Herd Immunity Provides Important Protection Against Disease

November 3,2017

No, this is not something that should be discussed with your veterinarian. Herd immunity, which is also called community immunity, population immunity, herd effect and social immunity, is the terminology used to define the indirect protection from infectious disease that comes from a large percentage of a population receiving immunization. The purpose of vaccines is to save lives and reduce severity of contagious diseases that could otherwise result in an outbreak. Vaccines work by triggering an individual's body to produce antibodies to fight a disease without that person actually having the disease.

Passive immunity occurs when a vaccinated person comes in contact with a contagious disease and his or her body immediately responds by producing the antibodies needed to fight off the disease. Herd immunity provides an indirect protection from infection for individuals who are not immune. For example, the entire population of an isolated community can be protected from a measles outbreak, if 90 to 95% of the population has been vaccinated. The theory of herd immunity has been used for generations to protect large populations from experiencing an outbreak of certain bacterial and viral infections.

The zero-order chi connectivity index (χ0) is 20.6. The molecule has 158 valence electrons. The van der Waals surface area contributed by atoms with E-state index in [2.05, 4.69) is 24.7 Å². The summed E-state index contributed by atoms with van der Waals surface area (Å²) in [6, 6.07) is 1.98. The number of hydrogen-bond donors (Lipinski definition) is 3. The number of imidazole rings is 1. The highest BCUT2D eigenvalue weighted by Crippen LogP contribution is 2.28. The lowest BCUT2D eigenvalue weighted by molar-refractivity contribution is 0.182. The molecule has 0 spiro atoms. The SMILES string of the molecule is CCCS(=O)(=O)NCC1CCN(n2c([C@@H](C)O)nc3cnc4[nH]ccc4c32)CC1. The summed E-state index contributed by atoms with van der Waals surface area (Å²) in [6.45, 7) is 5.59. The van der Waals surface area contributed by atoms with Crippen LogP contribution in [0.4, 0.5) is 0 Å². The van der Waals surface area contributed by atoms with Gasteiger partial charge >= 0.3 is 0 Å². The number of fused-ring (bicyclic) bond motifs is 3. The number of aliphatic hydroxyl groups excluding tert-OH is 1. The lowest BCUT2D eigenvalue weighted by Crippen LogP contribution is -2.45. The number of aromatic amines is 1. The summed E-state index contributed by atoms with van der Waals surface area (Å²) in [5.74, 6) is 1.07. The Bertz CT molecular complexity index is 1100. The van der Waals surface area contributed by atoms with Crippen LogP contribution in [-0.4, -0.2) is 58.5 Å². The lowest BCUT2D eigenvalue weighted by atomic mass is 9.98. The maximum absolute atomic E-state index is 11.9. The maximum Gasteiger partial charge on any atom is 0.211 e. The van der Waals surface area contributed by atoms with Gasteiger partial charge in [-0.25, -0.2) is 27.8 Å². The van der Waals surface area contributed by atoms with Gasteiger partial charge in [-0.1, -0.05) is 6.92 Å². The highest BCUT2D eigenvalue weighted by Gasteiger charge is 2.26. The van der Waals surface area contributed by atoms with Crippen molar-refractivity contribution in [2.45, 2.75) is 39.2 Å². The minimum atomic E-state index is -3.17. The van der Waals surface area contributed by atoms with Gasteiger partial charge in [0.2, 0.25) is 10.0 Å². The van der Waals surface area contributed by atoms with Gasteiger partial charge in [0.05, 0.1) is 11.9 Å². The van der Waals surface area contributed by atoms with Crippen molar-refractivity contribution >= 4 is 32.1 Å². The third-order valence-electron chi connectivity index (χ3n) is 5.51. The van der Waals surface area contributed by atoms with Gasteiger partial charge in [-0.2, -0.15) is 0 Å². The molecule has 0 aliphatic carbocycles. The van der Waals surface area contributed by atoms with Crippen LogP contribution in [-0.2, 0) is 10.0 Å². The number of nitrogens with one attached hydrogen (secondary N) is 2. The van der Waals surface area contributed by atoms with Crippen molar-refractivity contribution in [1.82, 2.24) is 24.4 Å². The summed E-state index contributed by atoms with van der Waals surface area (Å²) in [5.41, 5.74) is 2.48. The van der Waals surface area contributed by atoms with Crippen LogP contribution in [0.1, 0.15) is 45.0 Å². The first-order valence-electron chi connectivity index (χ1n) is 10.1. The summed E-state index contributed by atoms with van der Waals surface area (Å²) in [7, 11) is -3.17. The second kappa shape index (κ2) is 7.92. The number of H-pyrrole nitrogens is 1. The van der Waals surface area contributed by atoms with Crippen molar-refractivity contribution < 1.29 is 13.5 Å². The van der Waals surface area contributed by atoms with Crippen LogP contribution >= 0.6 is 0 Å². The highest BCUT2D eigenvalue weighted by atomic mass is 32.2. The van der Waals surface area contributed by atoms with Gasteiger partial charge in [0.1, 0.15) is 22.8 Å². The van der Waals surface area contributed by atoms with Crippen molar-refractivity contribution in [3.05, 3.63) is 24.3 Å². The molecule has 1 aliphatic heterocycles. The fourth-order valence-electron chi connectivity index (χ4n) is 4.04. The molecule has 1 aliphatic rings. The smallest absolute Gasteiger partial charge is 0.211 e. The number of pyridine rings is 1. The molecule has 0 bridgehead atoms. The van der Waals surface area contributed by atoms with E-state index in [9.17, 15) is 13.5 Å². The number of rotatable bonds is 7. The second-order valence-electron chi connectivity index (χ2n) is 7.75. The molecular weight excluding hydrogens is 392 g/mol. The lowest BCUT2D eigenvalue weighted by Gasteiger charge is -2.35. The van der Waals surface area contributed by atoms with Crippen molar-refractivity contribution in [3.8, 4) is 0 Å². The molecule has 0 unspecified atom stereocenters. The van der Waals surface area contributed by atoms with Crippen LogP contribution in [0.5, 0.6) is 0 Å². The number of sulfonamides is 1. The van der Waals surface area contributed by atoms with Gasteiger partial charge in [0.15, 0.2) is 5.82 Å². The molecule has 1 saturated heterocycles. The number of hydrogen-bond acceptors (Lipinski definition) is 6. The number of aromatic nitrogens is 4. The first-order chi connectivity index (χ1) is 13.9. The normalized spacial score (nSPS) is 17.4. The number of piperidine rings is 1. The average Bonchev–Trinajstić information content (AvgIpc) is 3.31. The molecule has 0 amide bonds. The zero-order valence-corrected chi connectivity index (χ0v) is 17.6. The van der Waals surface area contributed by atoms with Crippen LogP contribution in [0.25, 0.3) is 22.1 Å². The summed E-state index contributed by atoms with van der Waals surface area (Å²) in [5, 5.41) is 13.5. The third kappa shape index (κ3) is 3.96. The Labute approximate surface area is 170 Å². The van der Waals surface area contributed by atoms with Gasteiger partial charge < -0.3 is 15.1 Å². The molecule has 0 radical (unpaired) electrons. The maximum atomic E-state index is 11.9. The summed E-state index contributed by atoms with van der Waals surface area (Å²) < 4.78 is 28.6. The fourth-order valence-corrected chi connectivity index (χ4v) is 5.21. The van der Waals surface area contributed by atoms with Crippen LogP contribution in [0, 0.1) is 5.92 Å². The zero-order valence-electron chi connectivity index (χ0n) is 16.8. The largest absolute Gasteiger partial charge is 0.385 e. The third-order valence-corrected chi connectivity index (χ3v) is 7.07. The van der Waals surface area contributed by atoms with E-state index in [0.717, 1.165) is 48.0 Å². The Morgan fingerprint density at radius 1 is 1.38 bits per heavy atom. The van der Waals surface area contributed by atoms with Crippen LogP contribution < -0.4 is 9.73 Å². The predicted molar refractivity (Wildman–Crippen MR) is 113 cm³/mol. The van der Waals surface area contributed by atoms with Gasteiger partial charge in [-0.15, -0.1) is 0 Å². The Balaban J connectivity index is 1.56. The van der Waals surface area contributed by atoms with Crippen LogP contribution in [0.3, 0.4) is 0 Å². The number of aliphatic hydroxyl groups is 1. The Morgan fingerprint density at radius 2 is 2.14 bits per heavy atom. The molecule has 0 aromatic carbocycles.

If an unvaccinated child is exposed to a disease, there is a danger that their body may not be strong enough to fight the disease. According to the Institute for New Economic Thinking at the Oxford Martin School (Oxford University), the health conditions of our ancestors in 1800 were such that 43% of newborns died before age five. By 1960, child mortality rates were still 18.5% meaning that around one in five children born in that year did not reach adulthood. Supporting the concept of herd immunity, we have seen a rapid decline of child mortality, which in 2015 was down to 4.3%.

Since an immunized majority provides protection for the entire population, anyone susceptible to a pathogen is unlikely to ever be exposed to the contagious disease. Despite the scientific evidence supporting the safety and necessity of vaccinations, some families continue to distrust the importance inoculations. A trend that has many doctors worried that their refusal could put other patients at unnecessary risks. Children with complex diseases or compromised immune systems rely totally on herd immunity for protection. If you've hesitated to have your children vaccinated, schedule an appointment at either PrimeMED location to discuss your concerns with our board-certified physician.